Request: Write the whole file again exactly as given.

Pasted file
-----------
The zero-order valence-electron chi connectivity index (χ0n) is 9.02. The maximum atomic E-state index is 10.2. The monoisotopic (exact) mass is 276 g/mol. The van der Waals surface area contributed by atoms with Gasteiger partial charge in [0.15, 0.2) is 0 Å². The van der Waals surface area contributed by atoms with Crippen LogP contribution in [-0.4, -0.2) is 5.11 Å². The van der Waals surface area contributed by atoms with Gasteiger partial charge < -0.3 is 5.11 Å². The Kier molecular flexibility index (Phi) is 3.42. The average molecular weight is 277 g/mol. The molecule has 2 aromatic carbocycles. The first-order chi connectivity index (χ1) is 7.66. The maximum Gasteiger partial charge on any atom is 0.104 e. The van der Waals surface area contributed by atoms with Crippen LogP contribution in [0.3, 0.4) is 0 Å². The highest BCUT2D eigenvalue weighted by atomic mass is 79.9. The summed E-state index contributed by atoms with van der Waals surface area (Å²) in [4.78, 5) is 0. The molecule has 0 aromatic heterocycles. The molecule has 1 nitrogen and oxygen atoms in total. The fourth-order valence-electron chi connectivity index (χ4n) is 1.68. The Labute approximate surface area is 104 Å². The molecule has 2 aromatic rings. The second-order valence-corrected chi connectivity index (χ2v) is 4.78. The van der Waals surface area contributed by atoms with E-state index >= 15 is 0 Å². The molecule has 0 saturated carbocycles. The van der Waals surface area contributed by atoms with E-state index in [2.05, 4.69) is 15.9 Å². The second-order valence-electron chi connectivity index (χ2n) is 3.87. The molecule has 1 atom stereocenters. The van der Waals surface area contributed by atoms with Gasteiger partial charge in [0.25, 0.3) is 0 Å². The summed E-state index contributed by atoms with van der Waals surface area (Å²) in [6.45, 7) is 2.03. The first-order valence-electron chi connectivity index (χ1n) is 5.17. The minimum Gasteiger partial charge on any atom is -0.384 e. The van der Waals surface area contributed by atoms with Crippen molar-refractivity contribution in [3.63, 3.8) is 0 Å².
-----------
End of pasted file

The zero-order valence-electron chi connectivity index (χ0n) is 9.02. The maximum atomic E-state index is 10.2. The monoisotopic (exact) mass is 276 g/mol. The van der Waals surface area contributed by atoms with Gasteiger partial charge in [0.15, 0.2) is 0 Å². The van der Waals surface area contributed by atoms with Crippen LogP contribution in [-0.4, -0.2) is 5.11 Å². The van der Waals surface area contributed by atoms with Gasteiger partial charge < -0.3 is 5.11 Å². The Kier molecular flexibility index (Phi) is 3.42. The average molecular weight is 277 g/mol. The molecule has 2 aromatic carbocycles. The first-order chi connectivity index (χ1) is 7.66. The maximum Gasteiger partial charge on any atom is 0.104 e. The van der Waals surface area contributed by atoms with Crippen LogP contribution in [0.3, 0.4) is 0 Å². The highest BCUT2D eigenvalue weighted by atomic mass is 79.9. The summed E-state index contributed by atoms with van der Waals surface area (Å²) in [4.78, 5) is 0. The molecule has 0 aromatic heterocycles. The molecule has 1 nitrogen and oxygen atoms in total. The fourth-order valence-electron chi connectivity index (χ4n) is 1.68. The Labute approximate surface area is 104 Å². The molecule has 2 aromatic rings. The second-order valence-corrected chi connectivity index (χ2v) is 4.78. The van der Waals surface area contributed by atoms with E-state index >= 15 is 0 Å². The molecule has 0 saturated carbocycles. The van der Waals surface area contributed by atoms with E-state index in [2.05, 4.69) is 15.9 Å². The second-order valence-electron chi connectivity index (χ2n) is 3.87. The molecule has 1 atom stereocenters. The van der Waals surface area contributed by atoms with Gasteiger partial charge in [0.25, 0.3) is 0 Å². The summed E-state index contributed by atoms with van der Waals surface area (Å²) in [6.45, 7) is 2.03. The first-order valence-electron chi connectivity index (χ1n) is 5.17. The minimum Gasteiger partial charge on any atom is -0.384 e. The van der Waals surface area contributed by atoms with Crippen molar-refractivity contribution in [3.63, 3.8) is 0 Å².